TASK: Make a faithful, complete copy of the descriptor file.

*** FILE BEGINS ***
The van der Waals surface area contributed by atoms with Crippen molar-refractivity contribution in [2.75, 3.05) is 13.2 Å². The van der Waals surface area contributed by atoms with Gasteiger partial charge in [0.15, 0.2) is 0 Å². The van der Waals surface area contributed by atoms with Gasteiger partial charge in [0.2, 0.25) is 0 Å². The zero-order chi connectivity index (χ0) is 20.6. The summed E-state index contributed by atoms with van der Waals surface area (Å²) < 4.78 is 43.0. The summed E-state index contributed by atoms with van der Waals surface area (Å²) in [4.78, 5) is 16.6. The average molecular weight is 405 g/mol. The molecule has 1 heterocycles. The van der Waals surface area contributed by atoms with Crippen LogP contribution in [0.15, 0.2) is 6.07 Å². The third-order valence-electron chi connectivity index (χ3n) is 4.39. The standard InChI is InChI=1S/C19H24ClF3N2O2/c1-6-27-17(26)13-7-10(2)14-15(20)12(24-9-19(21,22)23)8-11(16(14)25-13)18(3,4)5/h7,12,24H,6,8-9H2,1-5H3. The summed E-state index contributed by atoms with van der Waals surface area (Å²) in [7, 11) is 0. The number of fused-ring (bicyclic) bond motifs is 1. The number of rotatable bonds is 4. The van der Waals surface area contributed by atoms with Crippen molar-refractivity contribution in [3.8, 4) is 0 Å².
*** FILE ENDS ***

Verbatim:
The van der Waals surface area contributed by atoms with Crippen molar-refractivity contribution in [2.75, 3.05) is 13.2 Å². The van der Waals surface area contributed by atoms with Gasteiger partial charge in [0.15, 0.2) is 0 Å². The van der Waals surface area contributed by atoms with Gasteiger partial charge in [0.2, 0.25) is 0 Å². The zero-order chi connectivity index (χ0) is 20.6. The summed E-state index contributed by atoms with van der Waals surface area (Å²) < 4.78 is 43.0. The summed E-state index contributed by atoms with van der Waals surface area (Å²) in [4.78, 5) is 16.6. The average molecular weight is 405 g/mol. The molecule has 1 heterocycles. The van der Waals surface area contributed by atoms with Crippen LogP contribution in [0.15, 0.2) is 6.07 Å². The third-order valence-electron chi connectivity index (χ3n) is 4.39. The standard InChI is InChI=1S/C19H24ClF3N2O2/c1-6-27-17(26)13-7-10(2)14-15(20)12(24-9-19(21,22)23)8-11(16(14)25-13)18(3,4)5/h7,12,24H,6,8-9H2,1-5H3. The summed E-state index contributed by atoms with van der Waals surface area (Å²) in [7, 11) is 0. The number of fused-ring (bicyclic) bond motifs is 1. The number of rotatable bonds is 4. The van der Waals surface area contributed by atoms with Crippen molar-refractivity contribution in [3.8, 4) is 0 Å².